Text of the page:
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Mutual Analysis

Day in day out, for fourteen years Zazie and I analysed each other. In a word, it was not a casual affair; our relationship was intimate but placid. One might say we served time and each other meaningfully, not indifferently. She would often come to me to discuss relationship problems, psychosomatic anxieties, fits of panic, passionate and frustrating friendships, parallel existences, the dreams of lovers, archetypical associations related to her ancestors. At other times, in an excellent mood, she'd be talkative, tenderly observe my wander over her eternal good mood, that friendly and tail-wagging attitude that was basic to her nature.

Now and then Zazie would ask me to talk about other things in our sessions, such as the effects of lent and festive cycles or astrology. She talked so much to me that once, to redress the balance she rightly sensed had been wrecked, she began to put questions to me: ‘So what was the first love like? Like snogging Irén Dombi in 1964? What did Big Fatso have to say about it?' Naturally my squeamish nature made me pooh-pooh the idea, suddenly my mind went blank, I bit my lips and went shamefully mute. In the end, again it was Zazie's wisdom that resolved the problem, bringing an end to a tense situation that lasted many months. In the middle of an evening session she drew my attention—or rather, made a subtle hint—to Doctor Ferenczi.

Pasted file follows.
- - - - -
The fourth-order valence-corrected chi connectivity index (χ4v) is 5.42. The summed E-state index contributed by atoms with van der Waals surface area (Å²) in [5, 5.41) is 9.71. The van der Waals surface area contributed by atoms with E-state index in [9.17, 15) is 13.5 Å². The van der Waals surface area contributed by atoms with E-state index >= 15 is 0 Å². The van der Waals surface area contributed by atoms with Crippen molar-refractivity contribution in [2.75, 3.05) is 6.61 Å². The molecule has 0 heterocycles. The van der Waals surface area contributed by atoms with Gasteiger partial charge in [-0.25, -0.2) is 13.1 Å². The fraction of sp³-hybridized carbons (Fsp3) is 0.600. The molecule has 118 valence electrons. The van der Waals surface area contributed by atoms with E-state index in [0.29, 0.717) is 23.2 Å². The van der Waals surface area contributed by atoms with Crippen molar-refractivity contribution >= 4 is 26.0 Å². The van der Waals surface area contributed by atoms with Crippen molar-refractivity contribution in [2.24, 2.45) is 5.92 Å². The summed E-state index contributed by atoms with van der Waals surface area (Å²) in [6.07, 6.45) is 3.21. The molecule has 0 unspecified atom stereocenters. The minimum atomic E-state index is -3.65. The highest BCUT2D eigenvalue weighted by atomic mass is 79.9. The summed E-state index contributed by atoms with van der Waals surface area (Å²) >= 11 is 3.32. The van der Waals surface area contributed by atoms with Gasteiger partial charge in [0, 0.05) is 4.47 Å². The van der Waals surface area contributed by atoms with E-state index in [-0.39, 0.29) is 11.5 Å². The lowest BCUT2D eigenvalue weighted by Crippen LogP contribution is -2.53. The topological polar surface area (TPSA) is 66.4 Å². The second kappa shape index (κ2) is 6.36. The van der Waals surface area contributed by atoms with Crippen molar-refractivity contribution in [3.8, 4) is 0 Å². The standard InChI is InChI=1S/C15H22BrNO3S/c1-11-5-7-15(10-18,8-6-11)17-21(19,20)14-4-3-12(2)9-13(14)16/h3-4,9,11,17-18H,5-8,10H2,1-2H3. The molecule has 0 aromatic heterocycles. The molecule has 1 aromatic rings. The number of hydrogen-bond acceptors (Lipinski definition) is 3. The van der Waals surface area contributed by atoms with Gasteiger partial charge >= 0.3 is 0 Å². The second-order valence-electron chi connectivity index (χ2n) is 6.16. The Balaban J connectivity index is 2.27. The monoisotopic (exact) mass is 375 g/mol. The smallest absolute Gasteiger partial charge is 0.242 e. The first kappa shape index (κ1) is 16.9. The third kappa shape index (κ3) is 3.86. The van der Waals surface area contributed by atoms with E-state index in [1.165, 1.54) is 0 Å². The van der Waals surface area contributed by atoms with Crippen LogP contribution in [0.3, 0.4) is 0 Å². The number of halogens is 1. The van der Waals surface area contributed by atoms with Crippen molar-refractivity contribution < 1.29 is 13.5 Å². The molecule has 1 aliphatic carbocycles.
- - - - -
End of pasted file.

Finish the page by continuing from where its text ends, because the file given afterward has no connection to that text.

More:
I recall we were playing bridge and drinking Chianti when she lowered her glasses, gave me an innocent look and shyly but casually asked, ‘Have you read the Diary?' ‘What diary?' I said in a rather matter-of-fact tone, assuming an attempt to divert my attention, or a bad hand. ‘I mean Ferenczi's Clinical Diary .' ‘Ugh, er,' I choked, depth psychology being a taboo, one that we would never casually discuss in the company of others. Never chitchat offhandedly. And yet what an amazingly mysterious coincidence! For Ferenczi had recently written Groddeck one of his Zelma Letters which I'd heard about via some informal channel, probably while drinking wine after a pig-killing. ‘I'll check it out,' I replied sheepishly, trying to divert our bridge partners' attention from the topic. Shortly afterwards Zazie went off to London for a few weeks to visit relatives, and in my misery over her absence I dialled Ferenczi's number. After much deliberation he suggested I should try mutual analysis; having made, of course, adequate preparations, given the tenderness and devotion (a satisfactory blend of samurai loyalty and Budapest hysteria). And so, after Zazie returned, I asked Simon whether he'd be prepared to film the subject - if Zazie would be willing cooperate - with her consent. He was very eager to help.

That's it really. Although Zazie and I carried on for months, she only agreed to screen this excerpt. To be honest, I don't really understand why this particular one, but there we go! Otherwise, unfortunately not even Zazie's premature death (too many cigars!) will allow for this immensely valuable and voluminous film material to be brought to public in the next 75 years—in accordance with what would be Zazie's last wish.


2004 - 12 minutes - Beta SP
Created by Péter Forgács
Contributed Zazie Forgács
Camera Simon Forgács
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